An experienced neuroradiologist was responsible for determining the extent of resection (EOR) by reading the postoperative day-1 magnetic resonance imaging (MRI) scans. A total resection indicated that the entire preoperative contrast-enhanced lesion seen on T1-weighted images was excised. If there was residual enhancement on T1-weighted images as well as T1-subtraction sequence, the case would be labelled as subtotal resection.
Irradiation and temozolomide protocol
As a standard practice, a postoperative irradiation of 60 Gy was given to all patients within 4 weeks of surgery. Temozolomide was prescribed concurrently during radiotherapy at 75 mg/d/m2 for 6 weeks, followed by 6 or more cycles of adjuvant TMZ at a dosage of 150-200 mg/d/m2 for 5 consecutive days every 28 days. After completion of standard 6-cycle TMZ, all patients with at least stable disease were offered the chance of extended TMZ, regardless of individual prognostic factors. Whether or not they proceeded to extended TMZ was a decision made principally by patients and their relatives and also with neurosurgeons and clinical oncologists, on the basis of a detailed assessment of the patient’s clinical performance (neurological status and toxicity profile) and tumour response to TMZ. Anti-emetics were given during the 5 days. To achieve early detection of TMZ toxicity, haematological profile including complete blood picture with differential count, and liver and renal functions were assessed monthly on about day 21 to day 25. Toxicity was graded according to the National Cancer Institute Common Terminology Criteria for Adverse Events (CTCAE), version 4.0.5
All patients were followed up regularly with both clinical and radiological assessments of disease status. They were seen by a neuro-oncologist every 2 weeks after surgery, daily during irradiation, and monthly when being given adjuvant TMZ. For radiological assessment, patients were subjected to a scanning protocol with contrast-enhanced MRI of the brain at postoperative day 1, 2 weeks after completion of radiation, and every 3 months thereafter. These standardised protocols ensured that disease progression of all patients could be monitored in a timely manner. Disease progression was determined according to Macdonald’s criteria. In short, deteriorating neurological status, increasing tumour size, and appearance of new enhancement were suggestive of disease progression.6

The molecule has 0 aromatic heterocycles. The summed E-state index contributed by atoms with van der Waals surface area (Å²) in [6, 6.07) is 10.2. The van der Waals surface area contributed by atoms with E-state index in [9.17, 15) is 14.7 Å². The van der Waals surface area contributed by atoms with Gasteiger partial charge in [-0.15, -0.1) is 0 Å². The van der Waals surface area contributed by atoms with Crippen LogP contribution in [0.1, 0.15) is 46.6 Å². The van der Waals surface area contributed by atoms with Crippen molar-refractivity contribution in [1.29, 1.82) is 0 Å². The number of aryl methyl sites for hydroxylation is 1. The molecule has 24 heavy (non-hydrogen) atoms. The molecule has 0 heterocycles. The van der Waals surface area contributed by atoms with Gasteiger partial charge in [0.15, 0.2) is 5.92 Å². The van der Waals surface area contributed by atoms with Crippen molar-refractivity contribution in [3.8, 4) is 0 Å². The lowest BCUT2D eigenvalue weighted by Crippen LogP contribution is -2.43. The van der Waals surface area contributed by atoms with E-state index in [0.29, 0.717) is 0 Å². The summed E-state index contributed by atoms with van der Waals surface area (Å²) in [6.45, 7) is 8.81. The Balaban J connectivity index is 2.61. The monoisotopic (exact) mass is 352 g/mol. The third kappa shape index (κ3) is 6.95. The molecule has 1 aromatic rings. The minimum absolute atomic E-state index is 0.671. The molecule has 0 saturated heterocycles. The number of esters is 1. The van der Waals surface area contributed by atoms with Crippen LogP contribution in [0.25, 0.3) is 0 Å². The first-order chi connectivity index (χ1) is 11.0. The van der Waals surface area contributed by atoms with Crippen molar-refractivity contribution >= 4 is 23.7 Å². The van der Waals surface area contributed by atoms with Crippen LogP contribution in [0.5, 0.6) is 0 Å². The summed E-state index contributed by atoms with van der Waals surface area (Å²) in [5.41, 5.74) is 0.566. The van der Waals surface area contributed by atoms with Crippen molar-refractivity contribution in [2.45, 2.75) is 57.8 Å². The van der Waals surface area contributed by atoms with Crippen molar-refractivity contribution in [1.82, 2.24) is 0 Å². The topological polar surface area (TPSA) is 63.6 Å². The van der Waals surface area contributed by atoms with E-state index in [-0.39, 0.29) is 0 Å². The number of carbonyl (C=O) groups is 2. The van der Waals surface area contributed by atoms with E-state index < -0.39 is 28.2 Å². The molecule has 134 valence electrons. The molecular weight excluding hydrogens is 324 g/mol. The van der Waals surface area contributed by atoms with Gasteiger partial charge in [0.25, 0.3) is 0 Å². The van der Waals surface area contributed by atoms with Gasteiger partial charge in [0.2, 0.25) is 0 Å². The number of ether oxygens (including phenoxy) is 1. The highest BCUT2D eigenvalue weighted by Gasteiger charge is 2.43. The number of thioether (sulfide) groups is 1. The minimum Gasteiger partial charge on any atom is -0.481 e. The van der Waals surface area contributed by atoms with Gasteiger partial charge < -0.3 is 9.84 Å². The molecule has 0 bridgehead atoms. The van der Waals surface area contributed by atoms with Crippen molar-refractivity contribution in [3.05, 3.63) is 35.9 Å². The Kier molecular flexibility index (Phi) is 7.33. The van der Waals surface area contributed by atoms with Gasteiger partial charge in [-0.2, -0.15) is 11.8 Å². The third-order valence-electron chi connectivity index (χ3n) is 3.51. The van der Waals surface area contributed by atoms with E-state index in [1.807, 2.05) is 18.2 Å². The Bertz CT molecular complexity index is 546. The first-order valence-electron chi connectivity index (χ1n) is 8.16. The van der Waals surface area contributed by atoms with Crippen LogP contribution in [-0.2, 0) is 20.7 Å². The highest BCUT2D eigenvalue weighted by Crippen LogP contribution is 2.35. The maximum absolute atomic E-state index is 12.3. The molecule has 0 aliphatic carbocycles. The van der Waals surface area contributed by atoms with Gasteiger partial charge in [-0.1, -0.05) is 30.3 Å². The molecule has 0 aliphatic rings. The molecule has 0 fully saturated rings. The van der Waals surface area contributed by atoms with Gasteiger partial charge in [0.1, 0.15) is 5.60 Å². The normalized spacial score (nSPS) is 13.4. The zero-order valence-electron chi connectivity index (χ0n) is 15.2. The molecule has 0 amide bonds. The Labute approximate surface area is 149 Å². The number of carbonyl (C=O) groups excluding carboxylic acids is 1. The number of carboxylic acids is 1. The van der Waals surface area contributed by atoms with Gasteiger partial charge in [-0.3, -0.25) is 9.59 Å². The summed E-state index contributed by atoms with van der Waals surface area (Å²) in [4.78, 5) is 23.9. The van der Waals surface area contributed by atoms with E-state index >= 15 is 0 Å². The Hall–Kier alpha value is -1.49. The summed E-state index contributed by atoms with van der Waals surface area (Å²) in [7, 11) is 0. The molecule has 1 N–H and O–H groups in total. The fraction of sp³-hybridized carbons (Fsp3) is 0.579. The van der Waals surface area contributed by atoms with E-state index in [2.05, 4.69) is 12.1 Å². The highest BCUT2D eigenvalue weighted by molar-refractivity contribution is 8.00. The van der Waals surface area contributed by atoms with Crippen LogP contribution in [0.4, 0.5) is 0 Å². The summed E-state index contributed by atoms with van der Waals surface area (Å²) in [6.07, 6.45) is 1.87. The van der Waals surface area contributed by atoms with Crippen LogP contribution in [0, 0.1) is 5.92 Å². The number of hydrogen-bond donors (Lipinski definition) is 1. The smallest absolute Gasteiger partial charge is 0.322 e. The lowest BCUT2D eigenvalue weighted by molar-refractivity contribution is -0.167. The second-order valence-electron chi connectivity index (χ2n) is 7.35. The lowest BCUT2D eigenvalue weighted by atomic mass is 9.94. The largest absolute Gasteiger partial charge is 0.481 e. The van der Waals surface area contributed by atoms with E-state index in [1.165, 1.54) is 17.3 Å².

Progression-free survival (PFS) was calculated from the date of surgical intervention to the date of progression. As the aim of this study was to compare the therapeutic effect of standard 6-cycle TMZ with that of more than 6 cycles of TMZ, only patients with neither neurological deterioration nor radiological signs suggesting progression for more than 28 days upon completion of the sixth cycle of adjuvant TMZ were eligible. The MGMT promoter status and EOR were regarded as categorical factors while age and cycles of adjuvant TMZ were assigned as the continuous variables for which correlation was chosen as the tool for analysis. T-test, U-test, and correlation were chosen accordingly to examine the impact on PFS of each factor. For those factors with a P value of <0.05 in univariate analyses, a Cox regression hazard model was adopted to determine those strongly related to PFS. All statistical analyses were done using the SPSS (Windows version 22.0; IBM Corp, Armonk [NY], US).
This audit review was conducted in accordance with the principles outlined in the Declaration of Helsinki.
From January 2010 to December 2013, there were 14 patients who fulfilled the inclusion criteria. Their mean age at presentation was 52 (range, 25-71) years with a male preponderance: 10 male versus 4 female patients. Total resection was achieved in seven patients. For the remaining seven, six underwent subtotal resection and one could only have tumour biopsy. The MGMT promoter status was available in all cases and was methylated in 12 cases and unmethylated in the remaining two. After completion of standard concomitant chemoradiotherapy in all cases, extended adjuvant TMZ was initiated in seven cases (Table 1).